Special stage (rallying)

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A special stage (SS) is a section of closed road at a stage rallying event used for timed speed tests. Racers attempt to complete the stage in the shortest time. A race on a special stage is coordinated such that each competing racer begins after a set interval, to reduce the chance of impedance by other competitors. Each special stage is usually between 10 kilometres (6.2 mi) and 30 kilometres (19 mi) in length. Some stages may be as long as 50 kilometres (31 miles) in length. A rally usually comprises approximately 15–30 special stages, over multiple days of an event. The driver with the lowest overall time for all special stages in an event is the winner.[1][2][3]

Special stage[edit]

A special stage at the 2017 Rally Australia.

The roads on which special stages are held vary from rally to rally, from the asphalt mountain passes used on the Monte Carlo Rally to the rough forest tracks used on the Rally GB. Surfaces such as ice and snow or desert sand are also common, with the aim of providing a challenge for the driver and crew as well as a test of the car's performance and reliability.

While competing on a special stage, the drivers and co-drivers can have no support from their teams (except through radio/phone contact) and must deal with any breakdowns or problems themselves.

Typically, each car will be given a specific start time for a stage at four-minute intervals. In the minutes before setting off, a car will wait stationary at the start point until the driver scheduled start time. The driver may begin immediately at that time, and usually an official (using hand signals) and the co-driver (through speech) will provide a ten-second countdown. The timing of a stage for a particular car starts at its scheduled time, not when it passes the start point. At the end of the stage, there are two sets of markers. The first is usually referred to as the flying finish, and is the point at which timing for the stage ends. The name comes from the fact that a car will be travelling at full racing speeds when it passes this post. Several hundred meters further along the stage is the stop control point, where the car must come to a halt in order for officials to record their time and check paperwork. Approximately 50 meters after the stop point is the end of the special stage restrictions.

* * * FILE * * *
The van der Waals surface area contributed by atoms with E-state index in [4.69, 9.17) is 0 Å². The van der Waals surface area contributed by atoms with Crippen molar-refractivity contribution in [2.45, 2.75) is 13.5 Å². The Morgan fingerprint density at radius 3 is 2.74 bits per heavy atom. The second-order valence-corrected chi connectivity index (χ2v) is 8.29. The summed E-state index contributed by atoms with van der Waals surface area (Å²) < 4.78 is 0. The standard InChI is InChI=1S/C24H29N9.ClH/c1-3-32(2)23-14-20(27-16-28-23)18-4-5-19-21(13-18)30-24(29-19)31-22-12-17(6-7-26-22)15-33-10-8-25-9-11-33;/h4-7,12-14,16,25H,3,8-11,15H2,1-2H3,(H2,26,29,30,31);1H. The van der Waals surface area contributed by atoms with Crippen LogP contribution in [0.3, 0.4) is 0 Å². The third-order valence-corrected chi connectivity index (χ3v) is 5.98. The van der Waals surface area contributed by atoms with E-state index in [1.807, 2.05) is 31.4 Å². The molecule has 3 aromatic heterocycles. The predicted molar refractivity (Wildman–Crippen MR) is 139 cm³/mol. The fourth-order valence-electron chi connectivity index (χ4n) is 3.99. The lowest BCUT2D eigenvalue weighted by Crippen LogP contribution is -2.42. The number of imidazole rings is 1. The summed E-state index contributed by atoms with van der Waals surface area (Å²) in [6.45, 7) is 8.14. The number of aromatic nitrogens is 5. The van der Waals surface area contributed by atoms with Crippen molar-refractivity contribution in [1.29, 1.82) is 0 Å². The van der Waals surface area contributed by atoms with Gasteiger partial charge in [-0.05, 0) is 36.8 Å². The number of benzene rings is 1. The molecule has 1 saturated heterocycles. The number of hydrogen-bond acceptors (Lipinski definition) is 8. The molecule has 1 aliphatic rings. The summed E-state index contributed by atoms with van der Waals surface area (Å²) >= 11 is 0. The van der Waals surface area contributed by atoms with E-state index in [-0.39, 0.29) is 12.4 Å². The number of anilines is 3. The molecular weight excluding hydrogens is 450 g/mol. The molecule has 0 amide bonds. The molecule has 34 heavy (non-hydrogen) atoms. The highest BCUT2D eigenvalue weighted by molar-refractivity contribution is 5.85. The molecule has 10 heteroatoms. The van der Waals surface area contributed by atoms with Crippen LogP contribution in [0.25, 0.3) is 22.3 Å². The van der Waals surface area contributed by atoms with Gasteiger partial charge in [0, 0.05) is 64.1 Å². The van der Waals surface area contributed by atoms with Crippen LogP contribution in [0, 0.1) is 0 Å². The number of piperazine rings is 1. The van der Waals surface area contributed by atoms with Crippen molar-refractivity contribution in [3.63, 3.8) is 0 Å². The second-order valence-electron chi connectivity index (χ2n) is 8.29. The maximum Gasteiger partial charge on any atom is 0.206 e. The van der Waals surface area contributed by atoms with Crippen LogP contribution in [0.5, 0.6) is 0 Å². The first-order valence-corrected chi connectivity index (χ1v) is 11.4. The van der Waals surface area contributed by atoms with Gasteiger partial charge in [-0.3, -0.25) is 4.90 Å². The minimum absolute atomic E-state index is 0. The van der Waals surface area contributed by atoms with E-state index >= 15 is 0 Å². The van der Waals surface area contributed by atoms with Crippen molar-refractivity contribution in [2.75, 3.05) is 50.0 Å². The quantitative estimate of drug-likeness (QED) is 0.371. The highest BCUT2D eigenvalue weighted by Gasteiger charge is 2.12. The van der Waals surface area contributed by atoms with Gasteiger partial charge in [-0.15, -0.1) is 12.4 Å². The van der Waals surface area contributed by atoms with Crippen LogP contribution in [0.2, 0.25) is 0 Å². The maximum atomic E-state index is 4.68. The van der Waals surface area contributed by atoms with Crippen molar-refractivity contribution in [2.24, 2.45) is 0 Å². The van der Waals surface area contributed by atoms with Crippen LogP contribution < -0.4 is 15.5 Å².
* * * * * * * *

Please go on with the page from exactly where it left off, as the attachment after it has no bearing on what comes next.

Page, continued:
The cars must travel between special stages on public roads, often known as transport stages. While on public roads, all local traffic laws must be obeyed, so all cars must be roadworthy and taxed and insured. Drivers may be given a scheduled time to arrive at their destination to ensure they do not speed during the journey, with penalties for arriving too soon or too late (although the margin for late arrival is quite large).

Super special stage[edit]

Start line of a head-to-head format super special stage

So called super special stages are when the ordinary running of a special stage differs to the character of the rally. There are many potential reasons why and the supplementary regulations for a stage rally must explain for the competitors to understand.[1] Typical examples include where:

  • there is a change in surface type such as an asphalt stage on a gravel rally
  • two cars start simultaneously at different points of a looped stage in a head-to-head format
  • the running order of competitors may be altered for promotional or spectator purposes
  • the starting intervals are irregular


  3. ^ "juwra.com Rally Glossary S". www.juwra.com. Retrieved 2022-04-17.

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